|The Red River separates Oklahoma and Texas|
Whoa. Let's leave the scene at the Exchange. Read the book, and experience your heart jack-hammering like it hasn't since The Silence of the Lambs. It's a statement about Wortham's writing skills that his harrowing chapters about these tunnels through hell are as well-crafted as chapters narrated by Top about his escapades with Pepper.
Wortham, a former teacher and humor writer for outdoor-life magazines, has hunted and fished the bottoms in East Texas. He spent weekends of his childhood with grandparents in Paris, Texas, the Lamar County seat at the edge of the Piney Woods and the model for the book's Chisum. Wortham's familiarity with the area shows. Was Wortham a Top? His grandparents a Ned and Miss Becky? Their thoughts and actions are realistic for the time and place. The relationships between family members and between old friends are extremely well done. All of Wortham's characters breathe on the page, and their conversations twang with a Texas accent. They learn––or don't learn––from experience. Whites are––or aren't––decent to blacks. These are real folks living in 1964 Lamar County, Texas.
|Paris, Texas ain't Paris, France, but it erected its own Eiffel Tower and gave it a suitable hat|
Burrows' plot arises naturally from these characters. Kendal Bowden has become much more complex than a disturbed badass by the story's end. Interesting information about mental disorders gives better understanding of some of the other characters. The importance of ties––between people and with one's self, animals, and the land––is stressed. Ned takes responsibilities seriously and ponders his retirement. John Washington, legendary black deputy, and Cody, new white constable still dreaming about Vietnam, have a particularly interesting relationship in the light of racial history in Texas and Johnson's 1964 Civil Rights Act. Top and Pepper, innocent children exposed to the world of adult violence through Ned's job and the criminal acts of others, grow up. On the one hand, Burrows is a coming-of-age story for Top and Pepper, and one of tremendous personal and professional growth for Cody. On the other hand, it's an explanation for Kendal's life of downward spiral, about the long roots of violence, and the sins that beget sins.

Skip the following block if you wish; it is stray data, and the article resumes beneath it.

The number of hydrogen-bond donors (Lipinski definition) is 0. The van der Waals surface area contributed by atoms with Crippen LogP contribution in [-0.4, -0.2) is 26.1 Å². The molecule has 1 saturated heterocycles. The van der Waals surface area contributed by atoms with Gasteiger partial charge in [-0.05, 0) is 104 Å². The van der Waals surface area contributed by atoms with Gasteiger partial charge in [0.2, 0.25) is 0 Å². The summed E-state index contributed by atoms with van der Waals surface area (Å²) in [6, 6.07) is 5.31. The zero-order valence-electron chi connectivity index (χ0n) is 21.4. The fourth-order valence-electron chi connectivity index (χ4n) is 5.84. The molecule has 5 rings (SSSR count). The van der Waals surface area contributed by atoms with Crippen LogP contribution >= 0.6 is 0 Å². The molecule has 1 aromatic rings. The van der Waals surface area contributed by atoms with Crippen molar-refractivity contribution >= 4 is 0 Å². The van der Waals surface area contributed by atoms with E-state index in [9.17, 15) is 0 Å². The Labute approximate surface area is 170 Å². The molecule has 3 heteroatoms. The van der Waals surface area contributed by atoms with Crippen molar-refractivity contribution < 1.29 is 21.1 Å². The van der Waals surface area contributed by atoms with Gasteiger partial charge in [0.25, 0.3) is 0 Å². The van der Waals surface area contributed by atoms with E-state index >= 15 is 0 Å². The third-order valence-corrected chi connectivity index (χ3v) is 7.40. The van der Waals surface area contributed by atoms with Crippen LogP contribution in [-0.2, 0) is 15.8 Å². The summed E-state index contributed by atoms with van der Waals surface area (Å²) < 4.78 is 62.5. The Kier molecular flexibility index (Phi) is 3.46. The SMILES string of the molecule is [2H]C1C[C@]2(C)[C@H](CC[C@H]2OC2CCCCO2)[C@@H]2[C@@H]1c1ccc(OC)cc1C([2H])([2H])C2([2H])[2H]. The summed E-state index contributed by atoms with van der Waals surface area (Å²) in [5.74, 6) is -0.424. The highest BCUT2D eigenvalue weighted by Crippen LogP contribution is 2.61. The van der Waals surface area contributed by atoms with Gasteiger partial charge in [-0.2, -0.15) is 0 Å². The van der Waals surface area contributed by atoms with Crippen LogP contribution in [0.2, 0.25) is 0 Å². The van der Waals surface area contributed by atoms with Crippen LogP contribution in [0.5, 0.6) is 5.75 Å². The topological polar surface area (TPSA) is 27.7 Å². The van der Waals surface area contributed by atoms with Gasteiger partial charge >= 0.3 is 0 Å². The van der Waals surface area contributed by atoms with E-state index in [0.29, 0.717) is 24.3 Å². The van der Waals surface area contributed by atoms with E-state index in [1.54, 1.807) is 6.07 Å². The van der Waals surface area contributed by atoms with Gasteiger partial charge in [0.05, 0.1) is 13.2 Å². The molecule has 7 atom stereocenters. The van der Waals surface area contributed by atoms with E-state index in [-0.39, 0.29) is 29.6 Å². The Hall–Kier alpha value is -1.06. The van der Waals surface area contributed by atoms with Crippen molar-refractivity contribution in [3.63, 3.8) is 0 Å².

The pacing is like riding a wily bronco. It begins with a jolt before deceptively settling down to follow the kids and life in Center Springs and Chisum. It then gallops and bucks to a crescendo, calms, and then rears again as the book reaches its end. Events are foreshadowed by half-caught movements, nightmares, and statements that are meaningful in retrospect. Nature, in the form of fauna, flora, the Red River, and the weather, plays an important role in both the plot and the story's symbolism. There is some bird hunting, and another event that an animal lover will find painful. Scenes are accompanied by suitable changes in the unpredictable fall weather of East Texas. A beautiful day of shirtsleeves weather is followed by a howling blue norther at the Exchange, bringing a fast 50-degree drop in temperature and sleet. The whole shebang––alternating bucolic and incredibly suspenseful plot––is all reeled in nice 'n' tidy and told in a warm Texan drawl by Wortham, a gifted storyteller.
Burrows, the second book in Wortham's terrific Red River Mystery series, will be published by Poisoned Pen Press on July 3, 2012. It is The Real Texas Deal. Hard-boiled fans, read it after The Rock Hole. Read it for unremittingly good writing, memorable characters, and a kick-ass plot. But whatever you do, Don't Miss It.
Note: I received Burrows as a free digital galley from the publisher.
|How Texans divvy up their state|